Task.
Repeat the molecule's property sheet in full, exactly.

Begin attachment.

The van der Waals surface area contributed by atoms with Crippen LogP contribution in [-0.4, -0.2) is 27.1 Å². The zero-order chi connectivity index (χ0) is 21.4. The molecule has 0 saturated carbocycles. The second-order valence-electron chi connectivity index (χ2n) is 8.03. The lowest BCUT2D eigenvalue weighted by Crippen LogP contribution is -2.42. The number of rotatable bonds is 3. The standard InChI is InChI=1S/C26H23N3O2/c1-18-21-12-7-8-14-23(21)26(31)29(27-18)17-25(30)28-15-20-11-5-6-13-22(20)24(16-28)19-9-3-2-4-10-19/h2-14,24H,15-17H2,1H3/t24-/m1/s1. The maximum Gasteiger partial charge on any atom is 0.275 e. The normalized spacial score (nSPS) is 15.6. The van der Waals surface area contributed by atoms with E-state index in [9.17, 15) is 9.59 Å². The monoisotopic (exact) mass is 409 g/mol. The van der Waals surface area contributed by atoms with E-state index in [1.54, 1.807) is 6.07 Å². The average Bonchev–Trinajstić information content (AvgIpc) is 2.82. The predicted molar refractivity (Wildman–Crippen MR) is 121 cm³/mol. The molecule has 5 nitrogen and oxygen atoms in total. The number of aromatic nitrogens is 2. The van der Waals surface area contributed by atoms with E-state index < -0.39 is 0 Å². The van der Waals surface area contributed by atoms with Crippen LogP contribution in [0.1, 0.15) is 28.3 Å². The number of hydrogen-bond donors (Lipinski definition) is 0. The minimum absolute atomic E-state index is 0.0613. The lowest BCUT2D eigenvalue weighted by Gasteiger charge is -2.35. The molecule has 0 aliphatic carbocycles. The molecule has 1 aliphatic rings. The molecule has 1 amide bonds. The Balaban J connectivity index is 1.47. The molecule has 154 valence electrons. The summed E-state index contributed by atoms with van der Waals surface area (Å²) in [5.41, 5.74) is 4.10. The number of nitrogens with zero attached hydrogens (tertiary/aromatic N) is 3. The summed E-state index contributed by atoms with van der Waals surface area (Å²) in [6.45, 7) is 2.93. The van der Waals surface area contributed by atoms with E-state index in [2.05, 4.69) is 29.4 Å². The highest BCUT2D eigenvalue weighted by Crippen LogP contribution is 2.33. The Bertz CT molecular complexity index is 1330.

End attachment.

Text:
The van der Waals surface area contributed by atoms with Crippen LogP contribution in [-0.4, -0.2) is 27.1 Å². The zero-order chi connectivity index (χ0) is 21.4. The molecule has 0 saturated carbocycles. The second-order valence-electron chi connectivity index (χ2n) is 8.03. The lowest BCUT2D eigenvalue weighted by Crippen LogP contribution is -2.42. The number of rotatable bonds is 3. The standard InChI is InChI=1S/C26H23N3O2/c1-18-21-12-7-8-14-23(21)26(31)29(27-18)17-25(30)28-15-20-11-5-6-13-22(20)24(16-28)19-9-3-2-4-10-19/h2-14,24H,15-17H2,1H3/t24-/m1/s1. The maximum Gasteiger partial charge on any atom is 0.275 e. The normalized spacial score (nSPS) is 15.6. The van der Waals surface area contributed by atoms with E-state index in [9.17, 15) is 9.59 Å². The monoisotopic (exact) mass is 409 g/mol. The van der Waals surface area contributed by atoms with E-state index in [1.54, 1.807) is 6.07 Å². The average Bonchev–Trinajstić information content (AvgIpc) is 2.82. The predicted molar refractivity (Wildman–Crippen MR) is 121 cm³/mol. The molecule has 5 nitrogen and oxygen atoms in total. The number of aromatic nitrogens is 2. The van der Waals surface area contributed by atoms with E-state index < -0.39 is 0 Å². The van der Waals surface area contributed by atoms with Crippen LogP contribution in [0.1, 0.15) is 28.3 Å². The number of hydrogen-bond donors (Lipinski definition) is 0. The minimum absolute atomic E-state index is 0.0613. The lowest BCUT2D eigenvalue weighted by Gasteiger charge is -2.35. The molecule has 0 aliphatic carbocycles. The molecule has 1 aliphatic rings. The molecule has 1 amide bonds. The Balaban J connectivity index is 1.47. The molecule has 154 valence electrons. The summed E-state index contributed by atoms with van der Waals surface area (Å²) in [5.41, 5.74) is 4.10. The number of nitrogens with zero attached hydrogens (tertiary/aromatic N) is 3. The summed E-state index contributed by atoms with van der Waals surface area (Å²) in [6.45, 7) is 2.93. The van der Waals surface area contributed by atoms with E-state index in [2.05, 4.69) is 29.4 Å². The highest BCUT2D eigenvalue weighted by Crippen LogP contribution is 2.33. The Bertz CT molecular complexity index is 1330.